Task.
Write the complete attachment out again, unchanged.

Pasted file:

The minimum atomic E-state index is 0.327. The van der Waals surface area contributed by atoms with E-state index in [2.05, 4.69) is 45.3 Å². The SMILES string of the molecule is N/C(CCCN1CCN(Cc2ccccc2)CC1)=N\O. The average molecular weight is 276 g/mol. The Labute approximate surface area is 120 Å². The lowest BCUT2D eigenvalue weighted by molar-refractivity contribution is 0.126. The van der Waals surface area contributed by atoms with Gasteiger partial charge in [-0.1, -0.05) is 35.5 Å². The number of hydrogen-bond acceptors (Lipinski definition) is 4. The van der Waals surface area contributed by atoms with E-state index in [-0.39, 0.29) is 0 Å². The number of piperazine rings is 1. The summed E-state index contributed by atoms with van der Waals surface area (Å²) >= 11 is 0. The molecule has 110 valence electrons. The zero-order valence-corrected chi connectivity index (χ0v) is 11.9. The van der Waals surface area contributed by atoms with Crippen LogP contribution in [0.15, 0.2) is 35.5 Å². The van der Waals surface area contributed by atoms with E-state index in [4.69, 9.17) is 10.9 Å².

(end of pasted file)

The minimum atomic E-state index is 0.327. The van der Waals surface area contributed by atoms with E-state index in [2.05, 4.69) is 45.3 Å². The SMILES string of the molecule is N/C(CCCN1CCN(Cc2ccccc2)CC1)=N\O. The average molecular weight is 276 g/mol. The Labute approximate surface area is 120 Å². The lowest BCUT2D eigenvalue weighted by molar-refractivity contribution is 0.126. The van der Waals surface area contributed by atoms with Gasteiger partial charge in [-0.1, -0.05) is 35.5 Å². The number of hydrogen-bond acceptors (Lipinski definition) is 4. The van der Waals surface area contributed by atoms with E-state index in [-0.39, 0.29) is 0 Å². The number of piperazine rings is 1. The summed E-state index contributed by atoms with van der Waals surface area (Å²) >= 11 is 0. The molecule has 110 valence electrons. The zero-order valence-corrected chi connectivity index (χ0v) is 11.9. The van der Waals surface area contributed by atoms with Crippen LogP contribution in [0.15, 0.2) is 35.5 Å². The van der Waals surface area contributed by atoms with E-state index in [4.69, 9.17) is 10.9 Å².